Young border police officers, two to a cubicle, working in tandem, with one man collecting the visa money politely and passing the receipt-plus-passport to the adjacent man to do “the needful” – getting a revenue stamp like sticker affixed in a blank space and rubber stamp in a way that straddles both the sticker and the substratum. At 00:05 hrs, all these involuntary role plays brought back memories of passbooks and the one too many sandwiched ‘challans’ (pink/white/yellow/ ..) passed about a myriad times in a typical nationalised Indian bank of yesteryear makeover, replete with metal cages and bespoke slits that would connect a cashier with a fellow teller and protruding wooden trays to the front, the contents of which would nonplus anyone but the peon who’d nonchalantly pick the proceeds in slow motion and reach the targeted hands, all sat within a space of 3 Sq.m. The purposefulness, the confidence in executing a preordained act and the brimful satisfaction of parsing a document that’s precious to the subject witnessing all these from front row, the physical joy of fixing something on it, decorating with manual symmetry where none was expected, the pleasure of divining over a blank piece of a submissive paper that was meant to blossom upon such trysts in fateful hands – there’s indeed so much joy that’s lost in our world of e-everything!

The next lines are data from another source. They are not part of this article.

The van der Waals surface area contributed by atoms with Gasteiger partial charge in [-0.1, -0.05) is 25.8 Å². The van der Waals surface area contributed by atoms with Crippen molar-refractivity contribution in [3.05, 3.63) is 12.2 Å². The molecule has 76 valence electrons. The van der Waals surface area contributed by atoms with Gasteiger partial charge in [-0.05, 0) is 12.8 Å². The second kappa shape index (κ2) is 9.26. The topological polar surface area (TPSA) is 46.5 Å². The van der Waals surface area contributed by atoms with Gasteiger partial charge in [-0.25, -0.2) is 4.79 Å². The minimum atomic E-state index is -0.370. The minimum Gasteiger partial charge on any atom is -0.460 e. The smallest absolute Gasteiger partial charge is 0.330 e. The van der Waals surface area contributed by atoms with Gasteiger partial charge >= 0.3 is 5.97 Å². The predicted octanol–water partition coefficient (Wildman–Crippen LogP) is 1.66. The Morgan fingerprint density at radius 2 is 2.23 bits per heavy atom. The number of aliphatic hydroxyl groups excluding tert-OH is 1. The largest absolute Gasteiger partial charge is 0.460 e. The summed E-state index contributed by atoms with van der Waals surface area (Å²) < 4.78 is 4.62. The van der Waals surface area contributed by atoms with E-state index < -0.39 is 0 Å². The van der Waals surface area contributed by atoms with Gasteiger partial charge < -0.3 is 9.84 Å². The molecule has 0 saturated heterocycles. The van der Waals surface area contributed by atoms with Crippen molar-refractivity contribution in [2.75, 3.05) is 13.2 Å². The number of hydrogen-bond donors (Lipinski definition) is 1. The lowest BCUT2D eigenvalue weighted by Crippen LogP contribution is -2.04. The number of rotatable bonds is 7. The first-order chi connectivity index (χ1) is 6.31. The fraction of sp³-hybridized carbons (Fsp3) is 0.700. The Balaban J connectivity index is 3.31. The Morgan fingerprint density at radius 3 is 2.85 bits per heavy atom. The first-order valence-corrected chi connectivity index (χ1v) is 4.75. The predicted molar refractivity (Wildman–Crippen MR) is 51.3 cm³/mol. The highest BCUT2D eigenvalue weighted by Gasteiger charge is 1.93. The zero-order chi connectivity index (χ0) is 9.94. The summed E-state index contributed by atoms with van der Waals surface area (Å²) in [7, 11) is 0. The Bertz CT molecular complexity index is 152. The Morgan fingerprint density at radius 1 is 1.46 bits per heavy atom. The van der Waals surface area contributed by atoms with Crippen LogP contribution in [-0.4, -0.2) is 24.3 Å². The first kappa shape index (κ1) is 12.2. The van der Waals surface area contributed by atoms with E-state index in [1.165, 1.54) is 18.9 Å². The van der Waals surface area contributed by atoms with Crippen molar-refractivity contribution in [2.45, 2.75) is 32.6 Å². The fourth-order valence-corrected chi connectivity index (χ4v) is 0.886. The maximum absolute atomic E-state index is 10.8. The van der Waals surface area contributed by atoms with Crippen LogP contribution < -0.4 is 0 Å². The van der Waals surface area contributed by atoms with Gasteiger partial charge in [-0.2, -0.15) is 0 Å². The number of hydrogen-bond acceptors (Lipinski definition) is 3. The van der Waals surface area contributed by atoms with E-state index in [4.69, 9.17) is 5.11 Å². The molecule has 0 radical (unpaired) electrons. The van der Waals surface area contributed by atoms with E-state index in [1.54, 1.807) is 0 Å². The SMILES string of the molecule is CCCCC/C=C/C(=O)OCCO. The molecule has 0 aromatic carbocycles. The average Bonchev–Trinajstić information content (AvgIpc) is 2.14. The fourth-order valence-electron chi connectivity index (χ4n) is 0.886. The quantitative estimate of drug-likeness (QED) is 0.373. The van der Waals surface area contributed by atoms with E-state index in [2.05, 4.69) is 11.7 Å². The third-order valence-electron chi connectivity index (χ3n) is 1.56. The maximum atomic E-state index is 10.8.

This ritual, however brisk in execution, still proved a perfect excuse to salvage to oneself many more minutes that are uniquely available to eyes not enslaved by a glowing mobile screen. As my attention roved past many signboards and their allusions, I noticed a bunch of women, in ill fitting, flowing black over robes but not covering their faces/heads, in age band ranging from late teen to wrong side of 40s, congregating at a counter in no particular queue formation in what appeared to be a special counter that dealt with large groups. They seemed a happy lot, with most women other than the few facing the officer, chatting, giggling, replying, swapping places with no anxiety about which way the officer’s predilection may go, perhaps in the knowledge that it was just a formality.